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Though the fast-growing continent offers plenty of opportunities, bankers say there are also a raft of problems for Middle East investors, particularly the relatively small size of deals.
"We're seeing more interest but I think it's fair to say that we haven't seen a lot of that crystallise into deals so far," said Diana Layfield, Africa chief executive at Britain's Standard Chartered.
"The Middle Eastern sovereign wealth funds are very interested in Africa. The challenge that they face is that the amounts they need to invest are way too large for the continent at the moment," Layfield said on the sidelines of the World Economic Forum on Africa.
Held this week in the Ethiopian capital, Addis Ababa, the forum highlighted Africa's attractions: it is home to some of the world's fastest-growing economies and disposable incomes are rapidly rising.
A decade of relative political stability has also helped the case for African investment.
"Definitely there will be more investment coming to Africa," Saudi Arabian Minister for Agriculture Farad Balghunaim said.
"With the clear vision building up in African leadership now there will be more and more investors from Saudi Arabia," he said.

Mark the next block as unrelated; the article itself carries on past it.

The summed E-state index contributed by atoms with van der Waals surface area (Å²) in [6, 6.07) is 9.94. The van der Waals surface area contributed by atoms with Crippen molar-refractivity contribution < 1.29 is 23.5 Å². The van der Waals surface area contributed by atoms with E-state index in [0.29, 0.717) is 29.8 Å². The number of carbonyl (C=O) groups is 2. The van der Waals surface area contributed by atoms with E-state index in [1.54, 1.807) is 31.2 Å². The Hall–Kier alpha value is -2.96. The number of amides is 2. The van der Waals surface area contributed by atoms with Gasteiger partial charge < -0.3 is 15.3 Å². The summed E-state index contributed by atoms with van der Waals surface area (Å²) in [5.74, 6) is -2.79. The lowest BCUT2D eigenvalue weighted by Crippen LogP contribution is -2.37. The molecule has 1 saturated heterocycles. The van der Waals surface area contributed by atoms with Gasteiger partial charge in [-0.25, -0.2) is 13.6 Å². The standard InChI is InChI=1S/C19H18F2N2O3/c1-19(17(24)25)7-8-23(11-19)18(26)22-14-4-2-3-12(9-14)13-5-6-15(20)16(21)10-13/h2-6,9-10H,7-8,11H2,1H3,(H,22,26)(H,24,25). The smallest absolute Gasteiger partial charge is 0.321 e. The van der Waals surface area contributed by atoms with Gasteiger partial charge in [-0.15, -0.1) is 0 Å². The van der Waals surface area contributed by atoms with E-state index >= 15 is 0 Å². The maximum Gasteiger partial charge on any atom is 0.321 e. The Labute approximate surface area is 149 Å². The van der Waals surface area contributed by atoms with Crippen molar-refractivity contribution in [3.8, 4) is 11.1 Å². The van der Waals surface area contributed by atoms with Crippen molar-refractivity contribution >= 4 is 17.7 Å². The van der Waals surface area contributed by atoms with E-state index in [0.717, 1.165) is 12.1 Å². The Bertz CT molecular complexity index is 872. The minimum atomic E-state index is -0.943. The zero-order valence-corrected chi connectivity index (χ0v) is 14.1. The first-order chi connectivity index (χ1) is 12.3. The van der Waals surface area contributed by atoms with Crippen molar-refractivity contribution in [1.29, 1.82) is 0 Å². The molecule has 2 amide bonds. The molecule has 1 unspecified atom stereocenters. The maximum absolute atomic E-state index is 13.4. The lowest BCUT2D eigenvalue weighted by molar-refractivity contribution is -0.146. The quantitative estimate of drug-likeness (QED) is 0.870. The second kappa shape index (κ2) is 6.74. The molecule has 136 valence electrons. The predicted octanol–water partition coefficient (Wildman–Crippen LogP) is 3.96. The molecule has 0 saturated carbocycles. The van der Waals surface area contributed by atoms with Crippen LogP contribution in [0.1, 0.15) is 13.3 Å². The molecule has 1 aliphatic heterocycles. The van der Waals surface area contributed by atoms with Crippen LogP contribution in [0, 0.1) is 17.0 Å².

But tapping that growth is not easy, given the lack of liquidity in public capital markets. For private equity bankers there is often a shortage of deals to meet their mandate on size.
For instance, emerging markets private equity firm Actis said last month it is aiming for individual deals of $50-million or more in Africa, meaning it has to focus on the continent's biggest economies - South Africa, Egypt and Nigeria to find deals.
Some Middle East investors, therefore, are focusing on smaller deals to gain exposure to Africa.
Dubai's Abraaj Capital is acquiring UK private equity firm Aureos Capital, which invests in small and medium businesses in Africa, Latin America and Asia.
"We tend to have a sweet spot at about $10-million, but we have investments as low as $2-million and going up to about $35-million," said Davinder Sikand, Aureos' regional managing partner for Africa.
Because of the constraints in their home markets, Middle East investors are familiar with Africa's drawbacks, such as shoddy infrastructure, scarcity of a trained workforce and lack of liquidity in capital markets.
"The Middle East, part of which is rich in capital, is starting to look at Africa as an investment destination," said Frederic Sicre, a partner at Abraaj Capital.
Sicre said he was "definitely" seeing more interest in African private equity from Middle East investors.
"Behind us are 200 of the wealthiest merchant families and royal families from the Middle East, and sovereign wealth funds in the region. We can pull them into looking at the opportunities here."
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